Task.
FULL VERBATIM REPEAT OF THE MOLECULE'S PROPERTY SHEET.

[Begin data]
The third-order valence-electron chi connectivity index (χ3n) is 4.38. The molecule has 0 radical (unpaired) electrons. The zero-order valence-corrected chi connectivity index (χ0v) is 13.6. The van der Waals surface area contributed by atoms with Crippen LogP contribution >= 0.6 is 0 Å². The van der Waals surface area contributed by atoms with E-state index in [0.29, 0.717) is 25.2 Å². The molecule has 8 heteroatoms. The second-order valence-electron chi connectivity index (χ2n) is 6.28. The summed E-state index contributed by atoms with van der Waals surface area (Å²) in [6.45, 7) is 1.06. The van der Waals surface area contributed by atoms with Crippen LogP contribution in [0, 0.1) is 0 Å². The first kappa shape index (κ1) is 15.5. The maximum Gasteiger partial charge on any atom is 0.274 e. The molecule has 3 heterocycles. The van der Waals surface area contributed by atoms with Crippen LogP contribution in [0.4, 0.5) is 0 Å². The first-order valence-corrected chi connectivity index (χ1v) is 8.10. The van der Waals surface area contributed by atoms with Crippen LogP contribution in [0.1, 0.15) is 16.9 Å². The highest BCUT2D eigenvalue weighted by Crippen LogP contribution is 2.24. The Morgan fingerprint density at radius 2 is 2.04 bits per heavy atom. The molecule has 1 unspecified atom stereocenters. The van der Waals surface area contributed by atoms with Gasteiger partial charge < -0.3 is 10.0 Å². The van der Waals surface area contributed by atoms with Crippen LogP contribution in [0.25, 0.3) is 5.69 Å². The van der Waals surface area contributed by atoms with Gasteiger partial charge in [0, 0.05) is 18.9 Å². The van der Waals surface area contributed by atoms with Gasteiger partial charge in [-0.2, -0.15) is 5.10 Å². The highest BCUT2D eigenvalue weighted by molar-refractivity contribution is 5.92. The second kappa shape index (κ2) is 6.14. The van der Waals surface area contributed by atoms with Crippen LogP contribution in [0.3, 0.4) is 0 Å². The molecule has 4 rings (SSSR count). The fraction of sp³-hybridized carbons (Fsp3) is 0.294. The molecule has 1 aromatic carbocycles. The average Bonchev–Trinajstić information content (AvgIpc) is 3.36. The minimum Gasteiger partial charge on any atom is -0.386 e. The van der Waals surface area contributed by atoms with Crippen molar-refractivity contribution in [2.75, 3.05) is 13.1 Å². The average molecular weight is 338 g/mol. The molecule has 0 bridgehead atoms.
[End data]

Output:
The third-order valence-electron chi connectivity index (χ3n) is 4.38. The molecule has 0 radical (unpaired) electrons. The zero-order valence-corrected chi connectivity index (χ0v) is 13.6. The van der Waals surface area contributed by atoms with Crippen LogP contribution >= 0.6 is 0 Å². The van der Waals surface area contributed by atoms with E-state index in [0.29, 0.717) is 25.2 Å². The molecule has 8 heteroatoms. The second-order valence-electron chi connectivity index (χ2n) is 6.28. The summed E-state index contributed by atoms with van der Waals surface area (Å²) in [6.45, 7) is 1.06. The van der Waals surface area contributed by atoms with Crippen LogP contribution in [0, 0.1) is 0 Å². The first kappa shape index (κ1) is 15.5. The maximum Gasteiger partial charge on any atom is 0.274 e. The molecule has 3 heterocycles. The van der Waals surface area contributed by atoms with Crippen LogP contribution in [0.4, 0.5) is 0 Å². The first-order valence-corrected chi connectivity index (χ1v) is 8.10. The van der Waals surface area contributed by atoms with Crippen LogP contribution in [0.1, 0.15) is 16.9 Å². The highest BCUT2D eigenvalue weighted by Crippen LogP contribution is 2.24. The Morgan fingerprint density at radius 2 is 2.04 bits per heavy atom. The molecule has 1 unspecified atom stereocenters. The van der Waals surface area contributed by atoms with Gasteiger partial charge < -0.3 is 10.0 Å². The van der Waals surface area contributed by atoms with Crippen LogP contribution in [0.25, 0.3) is 5.69 Å². The van der Waals surface area contributed by atoms with Gasteiger partial charge in [0, 0.05) is 18.9 Å². The van der Waals surface area contributed by atoms with Gasteiger partial charge in [-0.2, -0.15) is 5.10 Å². The highest BCUT2D eigenvalue weighted by molar-refractivity contribution is 5.92. The second kappa shape index (κ2) is 6.14. The van der Waals surface area contributed by atoms with Crippen LogP contribution in [0.3, 0.4) is 0 Å². The molecule has 4 rings (SSSR count). The fraction of sp³-hybridized carbons (Fsp3) is 0.294. The molecule has 1 aromatic carbocycles. The average Bonchev–Trinajstić information content (AvgIpc) is 3.36. The minimum Gasteiger partial charge on any atom is -0.386 e. The van der Waals surface area contributed by atoms with Crippen molar-refractivity contribution in [2.75, 3.05) is 13.1 Å². The average molecular weight is 338 g/mol. The molecule has 0 bridgehead atoms.